A fun part of blogging is getting to know people as they share tidbits about their experiences, lifestyle, and unique taste. Since I’m approaching 200 blog followers this Spring, I decided it’s high time to do something of a more personal nature. Who’s ready for a Q&A?
I asked my friends on social media to get me started, so let’s dive right in!
Q1: What does your name mean?
Elza is a diminutive of my first name, Elizabeth! I’ve always preferred my full name to common nicknames like Lizzy or Beth… even before I could actually say it. Apparently when I was a toddler I introduced myself to an elderly man at a grocery store as Elza-Bozza-Bess and was really mad when he didn’t understand. When I decided I wanted a shorter penname for work, I chose to pay homage to the frustrated mini-me.
Fun fact: this is also why my business is called BumbleBess!
Q2: What are your favorite hobbies?
You may have noticed that I like to stay busy. My numerous projects and interests range from purely recreational to serious side hustle, but I always find pleasure in whatever I’m doing. My favorite non-productive endeavors include:
- playing (and often losing) video games
- sending snail mail to friends and family
- doodling in my sketchbook
- walking around the block at sunset
- collecting pretty things like pins, and mugs, and art prints
Q3: Why do you like words so much?
As the daughter of an author and a professor, I have never been without words. I grew up knowing there was a perfect word for every situation. Something appropriate, meaningful, or elegantly nuanced. To this day I’m still in love with words and the things they can do, and always on the lookout for new ones.
Q4: What tools do you use for your art and design work?
For those not in the know, I am a graphic designer, lettering artist, and newbie illustrator in addition to writing, blogging, reviewing, and quote curating. I recently created a Behance profile to showcase some of my work. Go ahead and sneak a peek!
My main software for design and lettering is Photoshop, mostly because it’s an industry standard. For the rare project when I need vectors, I rely on Inkscape because it’s free.
When it comes to more illustrative work I rely heavily on my printer/scanner for the base because I can’t draw super detailed with a computer mouse! I upgraded to the Epson ET-2750 about two years ago and it’s been a dream for my home office needs.
Q5: If you could only create graphics using three colors for the rest of your life, which three colors would you choose?
First of all, how could you? I thought we were friends.
Under the assumption that I can use any range of shades within those three color categories, I would have to pick:
- Gray, giving me the full range from black to white, without which I could do naught.
- Blue, which is universally pleasing and can be cheerful or moody, fun or professional.
- Yellow, which is a good contrast to blue and is necessary to the branding of my website.
It breaks my heart to choose blue over green because I’m particularly good at working with greens. Maybe you’ll let me bend the rules and mix the blue and yellow together?
Q6: What are some of your all-time favorite quotes?
Another hard one! I have so many favorite quotes, so I’ll limit myself to five that have shaped how I approach creativity:
“I always find beauty in things that are odd and imperfect – they are much more interesting.”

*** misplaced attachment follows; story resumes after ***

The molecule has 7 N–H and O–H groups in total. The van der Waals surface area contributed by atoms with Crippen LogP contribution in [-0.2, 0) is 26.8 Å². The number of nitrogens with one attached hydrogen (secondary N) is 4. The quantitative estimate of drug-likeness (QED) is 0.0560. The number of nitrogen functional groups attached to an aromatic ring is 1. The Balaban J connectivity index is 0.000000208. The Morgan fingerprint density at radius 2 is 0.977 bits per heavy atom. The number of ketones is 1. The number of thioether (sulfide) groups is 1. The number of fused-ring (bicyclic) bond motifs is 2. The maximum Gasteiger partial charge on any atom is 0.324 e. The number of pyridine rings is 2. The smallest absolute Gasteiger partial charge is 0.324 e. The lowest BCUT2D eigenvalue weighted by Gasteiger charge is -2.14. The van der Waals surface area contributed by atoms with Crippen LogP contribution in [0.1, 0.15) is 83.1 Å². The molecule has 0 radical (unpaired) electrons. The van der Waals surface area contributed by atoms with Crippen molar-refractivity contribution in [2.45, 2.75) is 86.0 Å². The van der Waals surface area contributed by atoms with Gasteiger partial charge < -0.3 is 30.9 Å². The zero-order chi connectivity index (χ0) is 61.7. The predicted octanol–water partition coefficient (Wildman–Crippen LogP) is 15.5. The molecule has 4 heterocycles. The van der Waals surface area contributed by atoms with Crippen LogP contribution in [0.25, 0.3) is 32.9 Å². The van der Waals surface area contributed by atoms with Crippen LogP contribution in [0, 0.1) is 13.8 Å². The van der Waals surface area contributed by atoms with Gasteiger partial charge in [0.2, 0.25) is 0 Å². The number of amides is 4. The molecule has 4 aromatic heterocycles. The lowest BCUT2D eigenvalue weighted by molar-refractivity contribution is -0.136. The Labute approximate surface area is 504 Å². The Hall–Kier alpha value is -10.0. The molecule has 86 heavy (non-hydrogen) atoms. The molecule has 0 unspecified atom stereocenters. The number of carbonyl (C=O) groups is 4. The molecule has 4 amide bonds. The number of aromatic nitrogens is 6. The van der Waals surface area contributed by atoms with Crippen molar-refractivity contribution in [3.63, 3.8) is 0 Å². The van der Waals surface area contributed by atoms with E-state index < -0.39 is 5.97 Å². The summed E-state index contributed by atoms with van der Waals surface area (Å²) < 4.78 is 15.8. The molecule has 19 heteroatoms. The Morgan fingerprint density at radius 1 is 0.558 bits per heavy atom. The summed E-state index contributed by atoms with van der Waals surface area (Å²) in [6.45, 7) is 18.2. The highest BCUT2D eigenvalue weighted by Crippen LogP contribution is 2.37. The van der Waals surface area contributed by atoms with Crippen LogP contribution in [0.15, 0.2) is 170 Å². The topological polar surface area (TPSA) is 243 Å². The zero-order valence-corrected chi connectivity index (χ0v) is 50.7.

“The things you are passionate about are not random, they are your calling.”
“The best way to be original is to not copy anyone.”
“It’s not the lack of resources that cause failure, it’s the lack of resourcefulness that causes failure.”
“There are three responses to a piece of design—‘yes’, ‘no’, and ‘wow!’. Wow is the one to aim for.”
I think collecting quotes is a really powerful thing to do. Words that resonate with you make it so much easier to understand yourself, what you want, or who you could become.
Q7: What are some things that inspire you, artistically or otherwise?
For me, inspiration is something that exists everywhere. Look closely, and you can find it. Sit quietly and it comes. Work thoughtfully and suddenly it’s on the page. I live for those moments. In a way, I’m inspired by inspiration. Knowing that I’ll feel that way again is what keeps me moving forward.
Because of this, a lot of my eureka! moments come from raw materials. Words and emotions when I write. Colors and shapes in design. The idea that I can take something like that and transform it into art never stops being exciting.
Q8: Which authors/artists inspired you to become a writer/designer?
As a writer, my early influences have been Gail Carson Levine, Cornelia Funke, Lemony Snicket, Diana Wynne Jones, and Jane Austen. Although their body of work is vastly different, I’m drawn to their books and can see clearly how they’ve shaped me as a person and creator. That being said, I’m a writer because of my mom. She is an amazing author and writes so well it scares me a little!
I discovered graphic design thanks to an early obsession with fonts and typography. With a little talent, a knockoff Photoshop program, and some very patient online friends, I taught myself how to recreate looks I liked, eventually became skilled enough to do my own thing, and turned a former hobby into my day job. I can’t point to any specific graphic designers as a source of inspiration, but my obsession with packaging, typefaces, magazines, websites, illustration, and photography is ever-present. It fuels me to keep trying new things, grow as a designer, and find little ways to make the world a prettier place.
Do you have more questions for me? Add to the conversation in the comments!